BATON ROUGE, La. (AP) — It looks like bigger does mean better in the competitive Southeastern Conference — not just in terms of television ratings, but on the field as well.
When Texas A&M and Missouri began SEC play a season ago, few doubted the addition of the two schools would bring more television viewers to the league's games from Texas and Midwest. Still, there were questions about whether adding a pair of Big 12 teams would dilute the quality on the field in the mighty SEC, winner of seven straight football national titles.
Just last weekend, the Aggies and their Heisman Trophy-winning quarterback, Johnny Manziel, pulled out a thriller at Mississippi, while unbeaten Missouri did what No. 6 LSU could not: upended Georgia in Athens. Halfway through the 2013 season, the Aggies and the newest Tigers to join the SEC have one loss between them: A&M's one-score loss to No. 1 and two-time defending national champion Alabama.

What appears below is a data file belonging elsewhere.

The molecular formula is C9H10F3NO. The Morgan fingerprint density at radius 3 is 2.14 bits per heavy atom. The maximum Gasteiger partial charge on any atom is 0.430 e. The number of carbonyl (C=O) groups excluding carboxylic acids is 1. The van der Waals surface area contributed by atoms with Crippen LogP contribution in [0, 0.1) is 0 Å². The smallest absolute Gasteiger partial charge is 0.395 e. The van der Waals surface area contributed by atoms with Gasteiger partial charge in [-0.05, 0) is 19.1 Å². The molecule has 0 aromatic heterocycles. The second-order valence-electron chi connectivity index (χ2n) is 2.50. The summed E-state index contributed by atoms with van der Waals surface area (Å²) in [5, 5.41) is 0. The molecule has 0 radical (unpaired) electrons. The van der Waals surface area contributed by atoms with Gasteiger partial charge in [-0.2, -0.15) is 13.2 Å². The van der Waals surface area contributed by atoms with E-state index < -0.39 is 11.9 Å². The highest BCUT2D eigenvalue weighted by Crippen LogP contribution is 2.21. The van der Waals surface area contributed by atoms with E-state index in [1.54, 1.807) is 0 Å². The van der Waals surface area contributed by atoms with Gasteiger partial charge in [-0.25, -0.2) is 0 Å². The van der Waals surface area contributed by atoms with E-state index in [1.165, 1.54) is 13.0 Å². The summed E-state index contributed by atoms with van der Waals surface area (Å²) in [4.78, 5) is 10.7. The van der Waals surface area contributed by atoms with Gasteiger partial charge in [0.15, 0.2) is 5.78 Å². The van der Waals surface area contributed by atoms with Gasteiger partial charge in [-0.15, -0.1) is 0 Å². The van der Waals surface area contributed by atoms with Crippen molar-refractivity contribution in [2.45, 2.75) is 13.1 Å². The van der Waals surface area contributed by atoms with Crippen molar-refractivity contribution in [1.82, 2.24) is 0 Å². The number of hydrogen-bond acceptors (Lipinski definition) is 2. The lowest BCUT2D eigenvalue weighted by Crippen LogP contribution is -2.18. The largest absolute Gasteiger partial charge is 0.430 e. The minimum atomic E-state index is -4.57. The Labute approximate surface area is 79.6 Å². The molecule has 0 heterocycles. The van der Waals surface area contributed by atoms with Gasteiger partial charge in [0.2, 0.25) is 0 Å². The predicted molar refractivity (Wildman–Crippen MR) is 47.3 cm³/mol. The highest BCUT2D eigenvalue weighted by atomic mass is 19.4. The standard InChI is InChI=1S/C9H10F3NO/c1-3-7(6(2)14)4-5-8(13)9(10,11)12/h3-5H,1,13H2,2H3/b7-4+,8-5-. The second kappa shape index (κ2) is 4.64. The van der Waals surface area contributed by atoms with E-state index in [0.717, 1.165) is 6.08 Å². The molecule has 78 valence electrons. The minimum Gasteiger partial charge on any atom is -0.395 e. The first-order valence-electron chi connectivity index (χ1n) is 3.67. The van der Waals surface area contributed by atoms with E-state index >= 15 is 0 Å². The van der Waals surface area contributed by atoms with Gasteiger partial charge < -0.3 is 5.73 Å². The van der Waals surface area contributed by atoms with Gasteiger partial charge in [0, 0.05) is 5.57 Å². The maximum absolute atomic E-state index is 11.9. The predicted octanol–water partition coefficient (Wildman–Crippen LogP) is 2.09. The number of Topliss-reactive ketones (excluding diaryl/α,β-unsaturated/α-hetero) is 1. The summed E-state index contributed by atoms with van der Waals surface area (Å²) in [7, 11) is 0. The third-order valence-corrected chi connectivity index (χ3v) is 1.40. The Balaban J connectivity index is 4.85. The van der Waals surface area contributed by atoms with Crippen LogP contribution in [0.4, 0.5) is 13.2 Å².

"It made our league better," Alabama coach Nick Saban said when asked about the results of expansion on the field.
Some of those who represent the SEC's traditional powers have been a bit surprised by the quick ascension of the newcomers in the league standings.
"I'm shocked, but then again, I'm not," Tennessee running back Rajion Neal said. "Those have been some pretty good teams. I can remember times where Texas A&M were making their strides and I can remember Missouri was in the top 10."
Others saw it coming.
"It doesn't shock me at all," said Florida coach Will Muschamp, who was familiar with both former Big 12 programs from his time as a defensive coordinator at Texas.
South Carolina's Steve Spurrier said he always thought Missouri and Texas A&M had "outstanding traditions at their places."